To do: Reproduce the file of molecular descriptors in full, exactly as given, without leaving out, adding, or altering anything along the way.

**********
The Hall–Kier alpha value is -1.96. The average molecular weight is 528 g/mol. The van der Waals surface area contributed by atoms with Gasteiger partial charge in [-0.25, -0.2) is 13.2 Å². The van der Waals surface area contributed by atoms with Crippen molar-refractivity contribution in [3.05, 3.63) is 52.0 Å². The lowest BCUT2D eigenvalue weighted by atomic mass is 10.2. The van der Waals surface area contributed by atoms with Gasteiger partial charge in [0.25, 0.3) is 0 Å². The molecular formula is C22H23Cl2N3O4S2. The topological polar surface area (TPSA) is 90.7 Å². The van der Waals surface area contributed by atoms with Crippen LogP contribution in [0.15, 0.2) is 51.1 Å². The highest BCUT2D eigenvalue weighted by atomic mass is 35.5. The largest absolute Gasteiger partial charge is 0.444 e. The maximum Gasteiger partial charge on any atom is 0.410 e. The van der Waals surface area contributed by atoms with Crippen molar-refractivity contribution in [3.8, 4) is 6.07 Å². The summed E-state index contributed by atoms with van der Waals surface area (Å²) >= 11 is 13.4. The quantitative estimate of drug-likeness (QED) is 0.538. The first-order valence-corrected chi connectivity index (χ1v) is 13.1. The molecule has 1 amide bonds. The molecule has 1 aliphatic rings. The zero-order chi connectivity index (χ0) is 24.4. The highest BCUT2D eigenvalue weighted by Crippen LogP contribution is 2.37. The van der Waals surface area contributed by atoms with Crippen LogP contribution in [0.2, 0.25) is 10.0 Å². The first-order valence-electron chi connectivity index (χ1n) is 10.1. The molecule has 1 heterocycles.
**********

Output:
The Hall–Kier alpha value is -1.96. The average molecular weight is 528 g/mol. The van der Waals surface area contributed by atoms with Gasteiger partial charge in [-0.25, -0.2) is 13.2 Å². The van der Waals surface area contributed by atoms with Crippen molar-refractivity contribution in [3.05, 3.63) is 52.0 Å². The lowest BCUT2D eigenvalue weighted by atomic mass is 10.2. The van der Waals surface area contributed by atoms with Gasteiger partial charge in [0.25, 0.3) is 0 Å². The molecular formula is C22H23Cl2N3O4S2. The topological polar surface area (TPSA) is 90.7 Å². The van der Waals surface area contributed by atoms with Crippen LogP contribution in [0.15, 0.2) is 51.1 Å². The highest BCUT2D eigenvalue weighted by atomic mass is 35.5. The largest absolute Gasteiger partial charge is 0.444 e. The maximum Gasteiger partial charge on any atom is 0.410 e. The van der Waals surface area contributed by atoms with Crippen molar-refractivity contribution in [3.8, 4) is 6.07 Å². The summed E-state index contributed by atoms with van der Waals surface area (Å²) >= 11 is 13.4. The quantitative estimate of drug-likeness (QED) is 0.538. The first-order valence-corrected chi connectivity index (χ1v) is 13.1. The molecule has 1 amide bonds. The molecule has 1 aliphatic rings. The zero-order chi connectivity index (χ0) is 24.4. The highest BCUT2D eigenvalue weighted by Crippen LogP contribution is 2.37. The van der Waals surface area contributed by atoms with Crippen LogP contribution in [0.2, 0.25) is 10.0 Å². The first-order valence-electron chi connectivity index (χ1n) is 10.1. The molecule has 1 heterocycles.